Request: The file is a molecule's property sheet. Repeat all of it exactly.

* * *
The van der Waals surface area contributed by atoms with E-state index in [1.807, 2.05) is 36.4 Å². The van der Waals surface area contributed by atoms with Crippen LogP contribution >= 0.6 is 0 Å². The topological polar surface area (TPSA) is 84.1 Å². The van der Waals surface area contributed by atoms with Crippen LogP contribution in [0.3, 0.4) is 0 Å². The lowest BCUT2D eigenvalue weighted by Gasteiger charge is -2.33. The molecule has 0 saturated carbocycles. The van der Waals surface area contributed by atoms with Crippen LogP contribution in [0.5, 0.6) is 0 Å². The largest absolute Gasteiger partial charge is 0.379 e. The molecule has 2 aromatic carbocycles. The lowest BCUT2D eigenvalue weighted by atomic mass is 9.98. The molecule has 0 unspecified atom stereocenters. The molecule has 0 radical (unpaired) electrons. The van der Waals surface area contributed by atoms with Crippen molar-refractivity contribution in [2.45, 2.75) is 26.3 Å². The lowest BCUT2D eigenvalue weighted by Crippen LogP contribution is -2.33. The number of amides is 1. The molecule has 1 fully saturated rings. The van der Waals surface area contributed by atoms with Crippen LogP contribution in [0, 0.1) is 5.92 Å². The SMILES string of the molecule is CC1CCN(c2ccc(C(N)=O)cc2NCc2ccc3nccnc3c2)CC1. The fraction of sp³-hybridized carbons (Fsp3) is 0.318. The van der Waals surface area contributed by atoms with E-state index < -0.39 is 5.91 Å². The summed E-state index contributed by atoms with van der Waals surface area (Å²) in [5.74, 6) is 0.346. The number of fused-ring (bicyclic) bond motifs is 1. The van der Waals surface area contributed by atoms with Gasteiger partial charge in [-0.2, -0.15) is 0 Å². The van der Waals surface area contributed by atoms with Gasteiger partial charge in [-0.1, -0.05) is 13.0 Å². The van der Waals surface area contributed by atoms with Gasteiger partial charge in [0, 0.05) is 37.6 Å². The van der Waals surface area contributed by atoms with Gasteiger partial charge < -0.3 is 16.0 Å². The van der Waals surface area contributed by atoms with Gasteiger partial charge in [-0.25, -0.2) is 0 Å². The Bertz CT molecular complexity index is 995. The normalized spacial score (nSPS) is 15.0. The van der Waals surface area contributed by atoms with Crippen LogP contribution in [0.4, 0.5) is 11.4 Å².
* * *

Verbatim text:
The van der Waals surface area contributed by atoms with E-state index in [1.807, 2.05) is 36.4 Å². The van der Waals surface area contributed by atoms with Crippen LogP contribution >= 0.6 is 0 Å². The topological polar surface area (TPSA) is 84.1 Å². The van der Waals surface area contributed by atoms with Crippen LogP contribution in [0.3, 0.4) is 0 Å². The lowest BCUT2D eigenvalue weighted by Gasteiger charge is -2.33. The molecule has 0 saturated carbocycles. The van der Waals surface area contributed by atoms with Crippen LogP contribution in [0.5, 0.6) is 0 Å². The largest absolute Gasteiger partial charge is 0.379 e. The molecule has 2 aromatic carbocycles. The lowest BCUT2D eigenvalue weighted by atomic mass is 9.98. The molecule has 0 unspecified atom stereocenters. The molecule has 0 radical (unpaired) electrons. The van der Waals surface area contributed by atoms with Crippen molar-refractivity contribution in [2.45, 2.75) is 26.3 Å². The lowest BCUT2D eigenvalue weighted by Crippen LogP contribution is -2.33. The number of amides is 1. The molecule has 1 fully saturated rings. The van der Waals surface area contributed by atoms with Crippen LogP contribution in [0, 0.1) is 5.92 Å². The SMILES string of the molecule is CC1CCN(c2ccc(C(N)=O)cc2NCc2ccc3nccnc3c2)CC1. The fraction of sp³-hybridized carbons (Fsp3) is 0.318. The van der Waals surface area contributed by atoms with E-state index < -0.39 is 5.91 Å². The summed E-state index contributed by atoms with van der Waals surface area (Å²) in [5.74, 6) is 0.346. The number of fused-ring (bicyclic) bond motifs is 1. The van der Waals surface area contributed by atoms with Gasteiger partial charge in [-0.2, -0.15) is 0 Å². The van der Waals surface area contributed by atoms with Gasteiger partial charge in [-0.1, -0.05) is 13.0 Å². The van der Waals surface area contributed by atoms with Gasteiger partial charge in [0, 0.05) is 37.6 Å². The van der Waals surface area contributed by atoms with Gasteiger partial charge < -0.3 is 16.0 Å². The van der Waals surface area contributed by atoms with Gasteiger partial charge in [-0.25, -0.2) is 0 Å². The Bertz CT molecular complexity index is 995. The normalized spacial score (nSPS) is 15.0. The van der Waals surface area contributed by atoms with Crippen LogP contribution in [0.4, 0.5) is 11.4 Å².